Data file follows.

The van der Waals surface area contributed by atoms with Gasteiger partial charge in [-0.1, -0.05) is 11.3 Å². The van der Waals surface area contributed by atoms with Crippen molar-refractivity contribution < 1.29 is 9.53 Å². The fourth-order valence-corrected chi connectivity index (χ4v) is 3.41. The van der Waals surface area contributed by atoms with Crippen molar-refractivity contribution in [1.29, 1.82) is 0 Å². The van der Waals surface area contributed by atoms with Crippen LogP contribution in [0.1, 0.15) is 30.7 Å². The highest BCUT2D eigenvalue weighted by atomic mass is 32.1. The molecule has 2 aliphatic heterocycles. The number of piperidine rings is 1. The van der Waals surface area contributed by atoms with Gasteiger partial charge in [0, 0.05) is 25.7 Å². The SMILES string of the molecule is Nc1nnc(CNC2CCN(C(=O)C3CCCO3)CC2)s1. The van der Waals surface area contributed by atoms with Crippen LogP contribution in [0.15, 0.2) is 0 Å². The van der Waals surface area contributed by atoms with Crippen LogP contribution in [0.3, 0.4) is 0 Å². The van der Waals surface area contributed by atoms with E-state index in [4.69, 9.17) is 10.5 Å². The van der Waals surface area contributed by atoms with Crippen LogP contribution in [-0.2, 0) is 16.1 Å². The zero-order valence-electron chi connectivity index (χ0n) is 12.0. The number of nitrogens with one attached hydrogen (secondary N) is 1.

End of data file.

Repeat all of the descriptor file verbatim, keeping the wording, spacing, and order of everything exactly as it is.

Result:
The van der Waals surface area contributed by atoms with Gasteiger partial charge in [-0.1, -0.05) is 11.3 Å². The van der Waals surface area contributed by atoms with Crippen molar-refractivity contribution < 1.29 is 9.53 Å². The fourth-order valence-corrected chi connectivity index (χ4v) is 3.41. The van der Waals surface area contributed by atoms with Crippen molar-refractivity contribution in [1.29, 1.82) is 0 Å². The van der Waals surface area contributed by atoms with Crippen LogP contribution in [0.1, 0.15) is 30.7 Å². The highest BCUT2D eigenvalue weighted by atomic mass is 32.1. The molecule has 2 aliphatic heterocycles. The number of piperidine rings is 1. The van der Waals surface area contributed by atoms with Gasteiger partial charge in [0, 0.05) is 25.7 Å². The SMILES string of the molecule is Nc1nnc(CNC2CCN(C(=O)C3CCCO3)CC2)s1. The van der Waals surface area contributed by atoms with Crippen LogP contribution in [0.15, 0.2) is 0 Å². The van der Waals surface area contributed by atoms with Crippen LogP contribution in [0.3, 0.4) is 0 Å². The van der Waals surface area contributed by atoms with E-state index in [4.69, 9.17) is 10.5 Å². The van der Waals surface area contributed by atoms with Crippen LogP contribution in [-0.2, 0) is 16.1 Å². The zero-order valence-electron chi connectivity index (χ0n) is 12.0. The number of nitrogens with one attached hydrogen (secondary N) is 1.